Ruth Bunzel Papers Donated to the National Anthropological Archives
The professional papers of Ruth Leah Bunzel (1898-1990), an authority on the Zuni Indians who taught anthropology at Columbia University, were donated to the National Anthropological Archives after their recent discovery by Columbia University. Bunzel, a student of Franz Boas, began fieldwork among the Zuni in 1924 and conducted fieldwork in Guatemala on Quiche ritual and religion between 1930 and 1932. In the late 1940s, she supervised research among Chinese immigrants in New York City for the Columbia University Research in Contemporary Cultures Project (a project co-directed by Ruth Benedict and Margaret Mead).
Bunzel was the author of The Pueblo Potter: A Study of Creative Imagination in Primitive Art (1929); Zuni Katcinas: An Analytical Study (1932); Introduction to Zuñi Ceremonialism (1932); Zuñi Origin Myths (1932); Zuñi Ritual Poetry (1932); Zuni Texts (1933); Chichicastenango: A Guatemalan Village (1952); and The Golden Age of American Anthropology (edited with Margaret Mead, 1960).
The Bunzel collection includes professional correspondence; anthropological fieldnotes from research in Chinatown, New York; Columbia University lecture notes; personal reading notes; sound recordings; and several hundred term papers written by Bunzel's graduate students (many of whom became quite eminent themselves). Of special interest are 133 colored drawings of Hopi and Zuni Katsina (spirit beings). Bunzel's Zuni fieldnotes have never been found. Nancy Parezo, Don Fowler and Sydel Silverman have written that "Ruth Bunzel threw out all her fieldnotes from Zuni Pueblo after she had published her books, thinking that they no longer had any use."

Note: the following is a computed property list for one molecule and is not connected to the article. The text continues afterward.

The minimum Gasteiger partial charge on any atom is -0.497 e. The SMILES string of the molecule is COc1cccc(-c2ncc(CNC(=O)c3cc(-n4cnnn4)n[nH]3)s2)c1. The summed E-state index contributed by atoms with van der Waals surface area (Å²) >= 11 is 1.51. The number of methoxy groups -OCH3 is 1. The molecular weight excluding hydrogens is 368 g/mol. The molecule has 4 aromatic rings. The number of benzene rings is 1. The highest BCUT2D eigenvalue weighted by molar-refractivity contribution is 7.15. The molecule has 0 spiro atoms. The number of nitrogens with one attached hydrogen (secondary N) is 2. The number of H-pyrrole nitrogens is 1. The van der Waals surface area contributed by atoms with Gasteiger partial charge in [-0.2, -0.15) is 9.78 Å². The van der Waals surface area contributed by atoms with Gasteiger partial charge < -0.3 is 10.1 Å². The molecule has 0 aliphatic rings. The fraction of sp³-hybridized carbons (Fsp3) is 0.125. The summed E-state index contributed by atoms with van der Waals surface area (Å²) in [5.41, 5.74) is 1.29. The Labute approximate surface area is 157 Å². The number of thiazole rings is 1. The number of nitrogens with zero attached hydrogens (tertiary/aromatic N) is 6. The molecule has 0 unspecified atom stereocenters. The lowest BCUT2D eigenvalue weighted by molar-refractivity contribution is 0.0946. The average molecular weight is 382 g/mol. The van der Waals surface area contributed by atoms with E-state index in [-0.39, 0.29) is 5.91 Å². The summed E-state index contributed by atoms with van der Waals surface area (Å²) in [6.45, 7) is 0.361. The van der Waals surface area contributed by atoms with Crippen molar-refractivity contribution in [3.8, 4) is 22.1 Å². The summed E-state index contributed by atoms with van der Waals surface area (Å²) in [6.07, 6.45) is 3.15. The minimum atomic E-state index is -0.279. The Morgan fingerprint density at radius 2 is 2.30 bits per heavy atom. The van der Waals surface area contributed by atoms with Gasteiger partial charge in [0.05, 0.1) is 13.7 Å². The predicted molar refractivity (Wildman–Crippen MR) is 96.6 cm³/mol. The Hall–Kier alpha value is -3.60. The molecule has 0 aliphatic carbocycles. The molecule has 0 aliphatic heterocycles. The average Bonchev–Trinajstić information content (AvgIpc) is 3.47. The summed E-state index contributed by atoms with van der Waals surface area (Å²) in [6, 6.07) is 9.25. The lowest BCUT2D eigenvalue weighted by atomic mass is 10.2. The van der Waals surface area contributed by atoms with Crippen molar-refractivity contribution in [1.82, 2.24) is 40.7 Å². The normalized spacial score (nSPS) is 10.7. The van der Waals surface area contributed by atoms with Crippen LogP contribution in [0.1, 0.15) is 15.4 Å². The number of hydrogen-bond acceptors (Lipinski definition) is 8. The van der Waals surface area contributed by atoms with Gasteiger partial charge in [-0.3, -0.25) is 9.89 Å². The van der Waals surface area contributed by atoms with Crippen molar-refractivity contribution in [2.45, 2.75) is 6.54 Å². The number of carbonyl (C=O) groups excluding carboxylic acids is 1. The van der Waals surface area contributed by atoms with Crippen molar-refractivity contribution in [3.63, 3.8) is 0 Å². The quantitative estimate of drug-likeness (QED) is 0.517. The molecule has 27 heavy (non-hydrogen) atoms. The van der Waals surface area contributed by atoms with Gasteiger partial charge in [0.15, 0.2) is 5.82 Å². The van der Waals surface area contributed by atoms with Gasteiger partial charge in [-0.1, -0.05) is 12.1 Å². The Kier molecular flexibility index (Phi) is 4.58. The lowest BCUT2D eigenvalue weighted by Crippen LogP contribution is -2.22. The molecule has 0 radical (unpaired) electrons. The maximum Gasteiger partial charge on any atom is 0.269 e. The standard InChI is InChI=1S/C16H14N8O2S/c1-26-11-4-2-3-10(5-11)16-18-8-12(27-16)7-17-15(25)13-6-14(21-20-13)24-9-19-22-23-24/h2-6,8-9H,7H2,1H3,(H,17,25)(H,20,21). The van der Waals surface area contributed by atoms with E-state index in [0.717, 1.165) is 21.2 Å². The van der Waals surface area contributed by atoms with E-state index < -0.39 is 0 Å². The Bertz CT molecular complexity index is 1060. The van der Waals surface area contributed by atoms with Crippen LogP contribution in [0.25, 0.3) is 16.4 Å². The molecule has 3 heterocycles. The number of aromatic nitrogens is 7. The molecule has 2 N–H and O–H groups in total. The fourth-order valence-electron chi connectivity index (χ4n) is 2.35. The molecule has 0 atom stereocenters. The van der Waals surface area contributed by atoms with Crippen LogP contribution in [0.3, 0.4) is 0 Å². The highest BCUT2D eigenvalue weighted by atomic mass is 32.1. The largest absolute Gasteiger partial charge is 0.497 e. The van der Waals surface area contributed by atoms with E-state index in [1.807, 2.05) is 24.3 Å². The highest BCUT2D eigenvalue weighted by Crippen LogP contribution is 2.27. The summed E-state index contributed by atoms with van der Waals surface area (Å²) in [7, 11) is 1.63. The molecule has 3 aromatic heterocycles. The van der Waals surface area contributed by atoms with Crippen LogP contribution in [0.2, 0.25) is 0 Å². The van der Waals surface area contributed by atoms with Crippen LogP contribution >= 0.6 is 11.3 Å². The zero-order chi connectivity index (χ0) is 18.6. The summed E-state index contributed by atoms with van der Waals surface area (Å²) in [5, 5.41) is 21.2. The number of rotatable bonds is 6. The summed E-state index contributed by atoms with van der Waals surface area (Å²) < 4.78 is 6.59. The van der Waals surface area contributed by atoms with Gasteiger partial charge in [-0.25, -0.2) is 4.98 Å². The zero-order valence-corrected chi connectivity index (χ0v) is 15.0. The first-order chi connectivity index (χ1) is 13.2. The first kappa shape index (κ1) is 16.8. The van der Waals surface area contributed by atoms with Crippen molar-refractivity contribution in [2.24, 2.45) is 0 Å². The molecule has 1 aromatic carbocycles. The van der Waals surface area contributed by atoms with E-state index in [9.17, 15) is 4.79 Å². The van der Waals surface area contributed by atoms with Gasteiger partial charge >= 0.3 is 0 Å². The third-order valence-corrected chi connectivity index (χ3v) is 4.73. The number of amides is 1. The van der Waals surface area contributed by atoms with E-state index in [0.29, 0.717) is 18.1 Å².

The Register to the Papers of Ruth Leah Bunzel was written by archivist Lorain Wang with the support of a Wenner-Gren Foundation Historical Archives Program grant awarded to Nan Rothschild of Barnard College.
The papers of Carol Kramer (1943-2002), a leading figure in ethnoarchaeology and a major advocate for women's professional development in archaeology and anthropology, have been donated to the National Anthropological Archives. "Carol Kramer was a first-rate researcher, a real pioneer in ethnoarchaeology," says Mindy Zeder." Her dissertation took one of the first truly anthropological looks at the movement of pottery styles in the Middle East. Her later work on ethnoarchaeology vis-à-vis ceramics is classic." Kramer received her Ph.D. from the University of Pennsylvania in 1971 after completing a dissertation on the Iron Age of Dinka Tepe in Iran. She taught at the City University of New York, first at Queens College and then at Lehman College and the Graduate Center (1974-90), and was also a visiting professor (1986-87) and then professor at the University of Arizona (1990-2002).
An expert on ceramic production, Kramer conducted fieldwork in Iran and India. She is the author of Ethnoarchaeology: Implications of Ethnography for Archaeology (Columbia University Press, 1979); Village Ethnoarchaeology: Rural Iran in Archaeological Perspective (Academic Press, 1982); "Ceramic Ethnoarchaeology" (Annual Review of Anthropology, 1985); Pottery in Rajasthan: Ethnoarchaeology in Two Indian Cities (Smithsonian Institution Press, 1997); and Ethnoarchaeology in Action (with Nicholas David; Cambridge University Press, 2001).
According to Nan Rothschild,